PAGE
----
Category Archives: Health, Nutrition and Wellbeing

Indigenous health in Latin America and the Caribbean

by Raul A. Montenegro and Carolyn Stephens.

This review is the second in a series on Indigenous health, covering different regions and issues. We look briefly at the current state of Indigenous health in Latin America and the Caribbean, a region with over 400 different indigenous groups and a total population of 45 to 48 million people. We describe the complex history and current reality of Indigenous peoples’ situation within the American continent. We discuss the importance of Indigenous health systems and medicines, and look at changing political environments in the region. The paper concludes with a discussion of the changing political and legislative environment in Latin American countries.

The paper can be read and downloaded here.

Comparing the global and merged with the local and separate: On a downside to the integration of regions and nations

by Oded Stark
This paper looks at the integration of regions and nations through the prism of the merger of populations (societies). The paper employs a particular index of social stress. Stylized examples of the merging of two populations suggest that with integration, the social
stressindex will increase. The examples form the basis for the development of new formulas for calculating the social stress of an
integrated population as a function of the levels of social stress of the constituent populations when apart.The formulas reveal that
the social stress of an integrated population is higher than the sum of the levels of social stress of the constituent populations when apart. This raises the distinct possibility that the merging of  populations may be a social liability: integration may fail to give the
populace a sense of improved wellbeing.
The paper can be read and downloaded here.

Social Safety Nets for Food and Nutritional Security in India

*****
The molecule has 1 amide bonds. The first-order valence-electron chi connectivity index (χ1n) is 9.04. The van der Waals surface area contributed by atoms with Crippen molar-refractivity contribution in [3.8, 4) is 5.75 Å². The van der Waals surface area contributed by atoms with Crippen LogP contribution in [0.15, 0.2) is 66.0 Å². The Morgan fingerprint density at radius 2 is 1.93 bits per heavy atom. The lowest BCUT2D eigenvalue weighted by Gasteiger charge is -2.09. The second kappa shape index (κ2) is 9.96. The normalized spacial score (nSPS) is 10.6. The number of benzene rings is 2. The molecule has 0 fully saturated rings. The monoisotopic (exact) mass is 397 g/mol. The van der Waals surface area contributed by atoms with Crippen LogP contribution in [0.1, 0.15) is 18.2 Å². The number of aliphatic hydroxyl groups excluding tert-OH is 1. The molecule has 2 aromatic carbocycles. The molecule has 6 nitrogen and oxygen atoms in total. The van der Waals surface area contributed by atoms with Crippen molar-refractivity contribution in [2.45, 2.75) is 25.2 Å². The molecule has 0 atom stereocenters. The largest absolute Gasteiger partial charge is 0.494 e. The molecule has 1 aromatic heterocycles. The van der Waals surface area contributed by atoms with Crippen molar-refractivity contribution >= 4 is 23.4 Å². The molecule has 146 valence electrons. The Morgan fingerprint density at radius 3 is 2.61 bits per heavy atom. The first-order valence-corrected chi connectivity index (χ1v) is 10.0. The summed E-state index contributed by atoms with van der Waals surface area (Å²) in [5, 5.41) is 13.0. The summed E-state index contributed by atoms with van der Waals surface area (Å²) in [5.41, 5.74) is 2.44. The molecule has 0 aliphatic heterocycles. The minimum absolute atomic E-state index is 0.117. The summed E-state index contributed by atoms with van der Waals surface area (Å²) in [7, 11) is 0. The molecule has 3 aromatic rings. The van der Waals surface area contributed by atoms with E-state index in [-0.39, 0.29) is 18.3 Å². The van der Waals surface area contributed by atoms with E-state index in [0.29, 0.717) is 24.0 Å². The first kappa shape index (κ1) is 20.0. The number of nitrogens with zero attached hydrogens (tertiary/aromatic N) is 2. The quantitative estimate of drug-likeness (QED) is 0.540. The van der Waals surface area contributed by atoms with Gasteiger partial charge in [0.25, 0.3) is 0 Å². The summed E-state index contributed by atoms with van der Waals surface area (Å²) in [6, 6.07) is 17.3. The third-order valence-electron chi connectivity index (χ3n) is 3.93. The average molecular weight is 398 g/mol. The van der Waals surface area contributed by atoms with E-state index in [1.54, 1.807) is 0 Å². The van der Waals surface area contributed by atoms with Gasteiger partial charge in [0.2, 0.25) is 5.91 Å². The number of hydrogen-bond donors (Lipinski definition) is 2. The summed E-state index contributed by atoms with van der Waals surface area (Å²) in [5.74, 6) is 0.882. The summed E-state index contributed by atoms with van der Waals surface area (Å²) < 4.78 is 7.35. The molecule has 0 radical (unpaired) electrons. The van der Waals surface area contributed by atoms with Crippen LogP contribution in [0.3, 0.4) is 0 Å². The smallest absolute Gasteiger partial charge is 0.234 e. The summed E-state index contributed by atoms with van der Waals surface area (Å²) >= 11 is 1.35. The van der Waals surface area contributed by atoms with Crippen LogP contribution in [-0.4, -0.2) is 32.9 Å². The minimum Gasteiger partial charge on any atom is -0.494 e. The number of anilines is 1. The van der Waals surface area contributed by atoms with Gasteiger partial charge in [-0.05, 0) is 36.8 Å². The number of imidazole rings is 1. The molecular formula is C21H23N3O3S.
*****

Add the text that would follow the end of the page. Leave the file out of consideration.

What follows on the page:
by Sudha Narayanan and Nicolas Gerber

This paper brings together existing literature on the Mahatma Gandhi National Rural Employment Guarantee Act (MGNRGEA) and the Public Distribution System (PDS) in India, offering a narrative

review of the evidence on impacts on food security, health and nu
trition of beneficiaries. Bothprograms operate on a large scale and have the capacity to impact the factors leading toundernutrition. It is evident that despite the deficiencies in implementation, both the MGNREGA andthe PDS are inclusive and reach the
poor and the marginalized who are likely to also experience
greater undernutrition and poor health. Data challenges have however prevented researchers from conducting studies that assess the ultimate impact of these two large – scale programs on health and nutrition. The evidence that exists suggests largely positive impacts indicating a clear potential tomake these programs more nutrition sensitive not just by incorporating elements that would
explicitly address nutritional concerns but also by directing sp
ecific attention to innovations thatstrengthen critical complementarities and synergies that exist between the two programs.

The paper can be read or downloaded here.

 

 

 

International Science and Policy Interaction for Improved Food and Nutrition Security: Toward an International Panel on Food and Nutrition (IPFN)

by Joachim Von Braun and Matthias Kalkuhl

Establishing and maintaining the socio-economic, public health, environmental and political conditions for food and nutrition security is a high priority of societies and decision makers. As many people in the world are still deprived of sufficient access to nutritious food and healthy living conditions (see Table 1), the Sustainable Development Goals (SDGs) postulate for 2030 to “end hunger, achieve food security and improved nutrition and promote sustainable agriculture” (Goal 2). Achieving this goal is not possible in isolation, as it is closely connected to progress in other domains mentioned among the SDGs, e.g. “Ensure healthy lives and promote well-being for all at all ages”(Goal 3), “Achieve gender equality and empower all women and girls”(Goal 5), “Ensure availability and sustainable management of water and sanitation for all”(Goal 6), “Ensure sustainable consumption and production patterns”(Goal 12), “Take urgent action to combat climate change and its impacts”(Goal 13), “Protect, restore and promote sustainable use of terrestrial ecosystems, sustainably manage forests, combat desertification, and halt and reverse land degradation and halt biodiversity loss”(Goal 15), as well as the primary goal of “End poverty in all its forms everywhere” (Goal 1).
Achieving food and nutrition security will not only require strong commitment by policy makers but also solid scientific knowledge and transparent public discourse on instruments, synergies, trade-offs and risks. Even beyond 2030, the stability of the global food system will remain being exposed to environmental and health risks (IPCC 2014, ELD Initiative 2015), population pressure (Gerland et al. 2014), constraints in production, disruptions in trade or conflicts. Tackling that science agenda is not a project or a study, but calls for a permanent mechanism that draws systematically on the global science capacities in new ways currently not available.

The paper can be read or downloaded here.